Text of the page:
|Abstract: Physical management procedures such as restraint or seclusion come with both psychological and physical risks to both the client and treatment team. The Enhanced Choice Model (ECM) as described by Rajaraman et al. (2020) attempts to mitigate the need for such invasive strategies. In the following case studies, ECM was utilized with an adolescent and an adult client in the home and community settings over the course of one year. Dangerous escalation and physical management procedures were eliminated while increasing skill development and quality of life. Participating individuals were given three ongoing choices: (a) “practice” by participating in treatment tasks (b) “hangout” with noncontingent access to reinforcement or (c) “leave” by ending the session. For both individuals, safety was maintained within the treatment sessions over the course of one year while time spent in “practice” increased leading to improvements in community access and participation. Standardized and criterion-referenced assessment tools demonstrated gains in all areas across both clients over the course of treatment. Therapy sessions expanded to include community-based activities with peers, vocational tasks, and an increase in activities of daily living both inside and outside of the home. Both individuals participated to a greater extent in educational activities than they did at baseline without direct support from the ABA team. Implications for using the enhanced choice model to emphasize shared-governance, appetitive functional relations (Sandoz et al., 2022), rapport, and assent while maximizing safety for both adolescent and adult clients are discussed.
| Creating Space to Receive Authenticity: Assent, Appetitives, and the Absence of Coercion
|WORNER LELAND (Sex Ed Continuing Ed)
|Abstract: Skinner conceptualized tacting of private events as an operant behavior acquired through the cultural contingencies of one’s verbal community. One form of hypothesized learning was that of response reduction, meaning that verbal behavior initially acquired as an overt operant may contact punishment such that responding is reduced to an undetectable magnitude, one which we may colloquially label as covert (Skinner, 1945) or subtle (Hayes & Fryling, 2009). With this, we see the possibility for a divergence between simultaneously occurring overt behavior and covert behavior. This phenomenon may be conceptualized as a component of “masking” (Pearson & Rose, 2021; Miller, Rees, & Pearson, 2021). This talk will consider a conceptual analysis of masking, and will utilize Goldiamond’s non-linear contingency analysis approach (Layng et al., 2021) to describe how response reduction may be differentially and contextually shaped across time. This talk will also present putative critical components for environments that foster authenticity and learning environments that foster authentic assent.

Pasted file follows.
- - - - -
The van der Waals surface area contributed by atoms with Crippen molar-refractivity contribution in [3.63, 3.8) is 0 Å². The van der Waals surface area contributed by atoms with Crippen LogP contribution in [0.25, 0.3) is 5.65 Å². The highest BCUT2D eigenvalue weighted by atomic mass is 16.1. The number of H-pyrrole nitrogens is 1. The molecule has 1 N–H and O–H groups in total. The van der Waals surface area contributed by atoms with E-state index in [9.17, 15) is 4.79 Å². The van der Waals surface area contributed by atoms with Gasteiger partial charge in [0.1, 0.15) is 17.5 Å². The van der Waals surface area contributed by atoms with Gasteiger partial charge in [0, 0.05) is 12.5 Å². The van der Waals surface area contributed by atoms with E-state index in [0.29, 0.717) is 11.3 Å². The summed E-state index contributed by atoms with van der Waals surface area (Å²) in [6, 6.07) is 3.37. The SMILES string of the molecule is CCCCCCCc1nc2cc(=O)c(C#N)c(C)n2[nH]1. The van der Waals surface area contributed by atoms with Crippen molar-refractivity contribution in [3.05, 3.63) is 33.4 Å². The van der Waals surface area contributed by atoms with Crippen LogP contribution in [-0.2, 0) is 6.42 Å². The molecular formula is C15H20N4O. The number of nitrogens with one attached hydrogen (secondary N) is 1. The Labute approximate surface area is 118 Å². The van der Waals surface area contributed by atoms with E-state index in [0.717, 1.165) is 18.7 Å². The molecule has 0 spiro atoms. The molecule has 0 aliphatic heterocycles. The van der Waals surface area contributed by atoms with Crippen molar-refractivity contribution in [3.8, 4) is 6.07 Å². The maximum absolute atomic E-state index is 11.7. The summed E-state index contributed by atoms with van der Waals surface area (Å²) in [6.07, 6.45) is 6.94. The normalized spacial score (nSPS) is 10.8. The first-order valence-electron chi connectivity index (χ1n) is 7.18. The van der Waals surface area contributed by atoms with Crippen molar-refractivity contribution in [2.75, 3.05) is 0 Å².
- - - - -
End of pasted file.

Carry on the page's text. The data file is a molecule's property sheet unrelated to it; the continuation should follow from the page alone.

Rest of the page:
| Field of (Appetitive) Dreams: Rooting Cultural Humility in Appetitive Learning
|JANANI VAIDYA (National Louis University; Lousiana Contextual Science Research Group (LCSRG); Assent Lab), Emily Kennison Sandoz (University of Louisiana Lafayette; Louisiana Contextual Science Research Group), Michael C May (Louisiana Contextual Science Research Group; Compassionate Behavioral Healthcare, LLC)
|Abstract: Contemporary behavior analysis touts the importance of training cultural awareness skills (BACB, 2020) and developing cultural competence for researchers and practitioners (Fong, 2013). However, the field has recently begun evolving towards encouraging cultural humility (Foronda, 2020; Wright, 2019), an ongoing process of self-reflection and lifelong commitment to learning clinical and research practices that are mutually beneficial with diverse communities and populations (Tervalon & Murray-Garcia, 1998). This evolution, may, however, be maintained more by the avoidance of criticism than the benefits of a culturally humble science. The present paper will conceptualize cultural humility from a contextual behavioral perspective in terms of learning patterns that foster growth and expansion of one’s repertoire specifically via repeated exposure to diverse contexts. This conceptualization will discuss the shift from developing cultural humility that is rule-governed and aversively controlled to a repertoire built as a function of an individual’s valuing behaviors. Finally, the paper will utilize this conceptualization to discuss implications for behavior analysts to develop a culturally humble repertoire while operating in a variety of domains.